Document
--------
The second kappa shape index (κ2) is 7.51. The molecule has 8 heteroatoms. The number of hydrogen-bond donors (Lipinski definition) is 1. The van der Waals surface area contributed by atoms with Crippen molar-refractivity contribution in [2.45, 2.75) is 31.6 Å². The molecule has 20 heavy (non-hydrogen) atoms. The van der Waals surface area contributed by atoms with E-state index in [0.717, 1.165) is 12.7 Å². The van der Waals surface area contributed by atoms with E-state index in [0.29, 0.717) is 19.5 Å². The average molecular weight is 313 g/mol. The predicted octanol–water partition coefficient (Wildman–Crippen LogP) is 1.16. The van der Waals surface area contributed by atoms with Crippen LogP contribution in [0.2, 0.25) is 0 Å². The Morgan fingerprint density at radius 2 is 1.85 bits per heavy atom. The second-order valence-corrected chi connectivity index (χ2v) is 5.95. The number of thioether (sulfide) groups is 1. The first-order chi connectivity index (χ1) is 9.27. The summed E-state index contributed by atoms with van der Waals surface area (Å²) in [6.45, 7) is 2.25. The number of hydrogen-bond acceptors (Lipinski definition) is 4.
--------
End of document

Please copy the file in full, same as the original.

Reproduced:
The second kappa shape index (κ2) is 7.51. The molecule has 8 heteroatoms. The number of hydrogen-bond donors (Lipinski definition) is 1. The van der Waals surface area contributed by atoms with Crippen molar-refractivity contribution in [2.45, 2.75) is 31.6 Å². The molecule has 20 heavy (non-hydrogen) atoms. The van der Waals surface area contributed by atoms with E-state index in [0.717, 1.165) is 12.7 Å². The van der Waals surface area contributed by atoms with E-state index in [0.29, 0.717) is 19.5 Å². The average molecular weight is 313 g/mol. The predicted octanol–water partition coefficient (Wildman–Crippen LogP) is 1.16. The van der Waals surface area contributed by atoms with Crippen LogP contribution in [0.2, 0.25) is 0 Å². The Morgan fingerprint density at radius 2 is 1.85 bits per heavy atom. The second-order valence-corrected chi connectivity index (χ2v) is 5.95. The number of thioether (sulfide) groups is 1. The first-order chi connectivity index (χ1) is 9.27. The summed E-state index contributed by atoms with van der Waals surface area (Å²) in [6.45, 7) is 2.25. The number of hydrogen-bond acceptors (Lipinski definition) is 4.